"LabhraíonnsiadBéarlaiSasana."

Translation:They speak English in England.

4 years ago

12 Comments


https://www.duolingo.com/flint72
flint72
  • 22
  • 21
  • 13
  • 11
  • 6
  • 4

More notes for curious people; The word "Sasana = England" comes from "an tSacsain = Saxony", which is a region in Germany.

Also, because I don't want people to be left out, "an Bhreatain Bheag = Wales" (lit. 'Little Britian"!), "Alba = Scotland", "an tOileán Mhanann = The Isle of Mann" agus "an Bhriotáin = Britany".

4 years ago

https://www.duolingo.com/galaxyrocker

Actually, it's just Alba. Scotland is one of the five countries (the others being Meiriceá, Sasana, Éire and Ceanada) that doesn't require the article.

4 years ago

https://www.duolingo.com/flint72
flint72
  • 22
  • 21
  • 13
  • 11
  • 6
  • 4

Ah, my mistake. I'll fix it. Thank you.

What is "Albain" then, or is that anything?

4 years ago

https://www.duolingo.com/AnLonDubhBeag

'Alba' is the original nominative, although today most speakers use the dative form 'Albain', even in the nominative case.

4 years ago

https://www.duolingo.com/Bear250381

An Albáin is Albania (the one in the Balkans, not the in the Caucauses).

4 years ago

https://www.duolingo.com/PfifltriggPi
PfifltriggPi
  • 20
  • 16
  • 16
  • 15

Agus an Choirnis!

2 years ago

https://www.duolingo.com/CatMcCat
CatMcCat
  • 25
  • 22
  • 22
  • 7
  • 6
  • 693

Anyone wondering about the origin of the word "Béarla"? Here's an explanation from Talideon: https://www.duolingo.com/comment/4279622 I prefer to think of it as the language of bears, though, just because.

2 years ago

https://www.duolingo.com/AaronYoung7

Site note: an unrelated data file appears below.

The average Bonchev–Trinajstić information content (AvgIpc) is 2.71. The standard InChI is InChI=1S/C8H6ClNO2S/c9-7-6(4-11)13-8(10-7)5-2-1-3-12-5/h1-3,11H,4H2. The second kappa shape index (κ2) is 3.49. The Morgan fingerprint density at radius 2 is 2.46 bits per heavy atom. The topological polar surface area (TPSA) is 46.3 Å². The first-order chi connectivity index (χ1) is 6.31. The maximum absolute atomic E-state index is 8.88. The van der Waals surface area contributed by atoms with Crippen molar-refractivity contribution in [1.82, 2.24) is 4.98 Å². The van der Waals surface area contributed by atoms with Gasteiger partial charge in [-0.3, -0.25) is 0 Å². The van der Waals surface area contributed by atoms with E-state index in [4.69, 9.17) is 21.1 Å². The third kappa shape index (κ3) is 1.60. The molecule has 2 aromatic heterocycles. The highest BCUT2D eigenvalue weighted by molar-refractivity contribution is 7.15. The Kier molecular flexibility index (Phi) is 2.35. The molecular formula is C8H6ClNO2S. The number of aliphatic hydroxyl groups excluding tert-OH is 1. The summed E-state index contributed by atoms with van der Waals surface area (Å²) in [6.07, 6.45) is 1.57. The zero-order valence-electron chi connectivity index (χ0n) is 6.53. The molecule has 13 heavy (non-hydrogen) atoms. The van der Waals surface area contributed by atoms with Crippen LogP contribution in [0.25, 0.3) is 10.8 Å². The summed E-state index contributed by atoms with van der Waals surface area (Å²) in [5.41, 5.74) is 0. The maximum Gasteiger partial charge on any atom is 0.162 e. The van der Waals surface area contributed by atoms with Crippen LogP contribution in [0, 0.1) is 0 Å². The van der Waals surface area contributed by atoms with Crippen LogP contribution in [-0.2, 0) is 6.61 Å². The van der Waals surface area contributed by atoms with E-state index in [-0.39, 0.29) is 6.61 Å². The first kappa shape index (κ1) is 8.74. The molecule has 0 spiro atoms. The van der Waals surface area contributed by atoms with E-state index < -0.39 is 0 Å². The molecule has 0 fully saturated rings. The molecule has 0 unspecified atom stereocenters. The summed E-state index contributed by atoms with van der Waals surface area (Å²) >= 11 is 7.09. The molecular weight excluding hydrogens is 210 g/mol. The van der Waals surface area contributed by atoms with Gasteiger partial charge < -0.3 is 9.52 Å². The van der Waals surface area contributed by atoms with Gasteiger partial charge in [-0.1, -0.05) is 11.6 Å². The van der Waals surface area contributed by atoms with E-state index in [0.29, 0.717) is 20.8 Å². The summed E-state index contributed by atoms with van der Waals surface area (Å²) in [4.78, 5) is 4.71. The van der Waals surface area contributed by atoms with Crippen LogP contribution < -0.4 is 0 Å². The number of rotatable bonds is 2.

Why doesn't Sasana take an urú after "i"?

2 years ago

https://www.duolingo.com/SavvyAdam
SavvyAdam
  • 7
  • 6
  • 5
  • 5
  • 4
  • 4
  • 3
  • 3
  • 2

At first I thought it said Sansa from Game of Thrones

2 years ago

https://www.duolingo.com/IuileanMGabhann

This seems like a very literal translation (same thing with the phrase “they use the euro …”): considering the meaning that is more likely to be implied, wouldn’t it much more correct to use the autonomous form here? i.e. “Labhraítear Béarla …”

2 years ago

https://www.duolingo.com/Brighid
Brighid
  • 13
  • 9
  • 8
  • 4
  • 3
  • 2

A literal translation is often needed when you are learning a new language, especially with tenses. "“Labhraítear Béarla …” is " English is spoken...", and that tense hasn't been introduced yet, as far a I know.

2 years ago

https://www.duolingo.com/Bush6984
Bush6984
  • 22
  • 13
  • 12
  • 12
  • 10
  • 8
  • 7
  • 7
  • 5
  • 3
  • 3
  • 2

Passive was in the previous prerequisite "line" to learn, along with People and Language, before progressing here to Travel and Numbers. So yes, while the word "labraítear" wasn't among the example words used, passive has indeed just recently been introduced at this point in the tree.

2 years ago
Learn Irish in just 5 minutes a day. For free.